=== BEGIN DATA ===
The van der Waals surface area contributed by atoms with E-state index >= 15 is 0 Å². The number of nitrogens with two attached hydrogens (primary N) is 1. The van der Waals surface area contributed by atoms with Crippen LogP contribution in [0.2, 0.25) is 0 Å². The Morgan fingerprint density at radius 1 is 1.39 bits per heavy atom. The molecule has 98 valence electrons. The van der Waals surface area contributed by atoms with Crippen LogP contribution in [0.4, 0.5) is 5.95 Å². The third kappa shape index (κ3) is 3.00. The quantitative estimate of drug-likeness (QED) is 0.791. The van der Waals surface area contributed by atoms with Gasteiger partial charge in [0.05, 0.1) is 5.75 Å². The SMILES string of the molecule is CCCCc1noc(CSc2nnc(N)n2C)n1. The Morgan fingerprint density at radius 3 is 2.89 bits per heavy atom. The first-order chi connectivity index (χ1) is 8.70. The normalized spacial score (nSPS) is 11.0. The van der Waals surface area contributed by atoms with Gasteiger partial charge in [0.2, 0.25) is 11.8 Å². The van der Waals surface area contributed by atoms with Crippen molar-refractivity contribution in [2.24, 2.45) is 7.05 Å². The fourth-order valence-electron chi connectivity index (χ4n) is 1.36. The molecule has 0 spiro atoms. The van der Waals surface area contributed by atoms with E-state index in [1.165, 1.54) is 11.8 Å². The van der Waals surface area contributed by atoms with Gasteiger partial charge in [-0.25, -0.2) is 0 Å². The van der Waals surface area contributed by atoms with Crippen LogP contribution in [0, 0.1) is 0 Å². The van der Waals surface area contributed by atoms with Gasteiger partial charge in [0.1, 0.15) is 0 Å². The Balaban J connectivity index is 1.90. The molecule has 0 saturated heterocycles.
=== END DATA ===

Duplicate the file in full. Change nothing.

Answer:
The van der Waals surface area contributed by atoms with E-state index >= 15 is 0 Å². The number of nitrogens with two attached hydrogens (primary N) is 1. The van der Waals surface area contributed by atoms with Crippen LogP contribution in [0.2, 0.25) is 0 Å². The Morgan fingerprint density at radius 1 is 1.39 bits per heavy atom. The molecule has 98 valence electrons. The van der Waals surface area contributed by atoms with Crippen LogP contribution in [0.4, 0.5) is 5.95 Å². The third kappa shape index (κ3) is 3.00. The quantitative estimate of drug-likeness (QED) is 0.791. The van der Waals surface area contributed by atoms with Gasteiger partial charge in [0.05, 0.1) is 5.75 Å². The SMILES string of the molecule is CCCCc1noc(CSc2nnc(N)n2C)n1. The Morgan fingerprint density at radius 3 is 2.89 bits per heavy atom. The first-order chi connectivity index (χ1) is 8.70. The normalized spacial score (nSPS) is 11.0. The van der Waals surface area contributed by atoms with Gasteiger partial charge in [0.2, 0.25) is 11.8 Å². The van der Waals surface area contributed by atoms with Crippen molar-refractivity contribution in [2.24, 2.45) is 7.05 Å². The fourth-order valence-electron chi connectivity index (χ4n) is 1.36. The molecule has 0 spiro atoms. The van der Waals surface area contributed by atoms with E-state index in [1.165, 1.54) is 11.8 Å². The van der Waals surface area contributed by atoms with Gasteiger partial charge in [-0.25, -0.2) is 0 Å². The van der Waals surface area contributed by atoms with Crippen LogP contribution in [0, 0.1) is 0 Å². The van der Waals surface area contributed by atoms with Gasteiger partial charge in [0.1, 0.15) is 0 Å². The Balaban J connectivity index is 1.90. The molecule has 0 saturated heterocycles.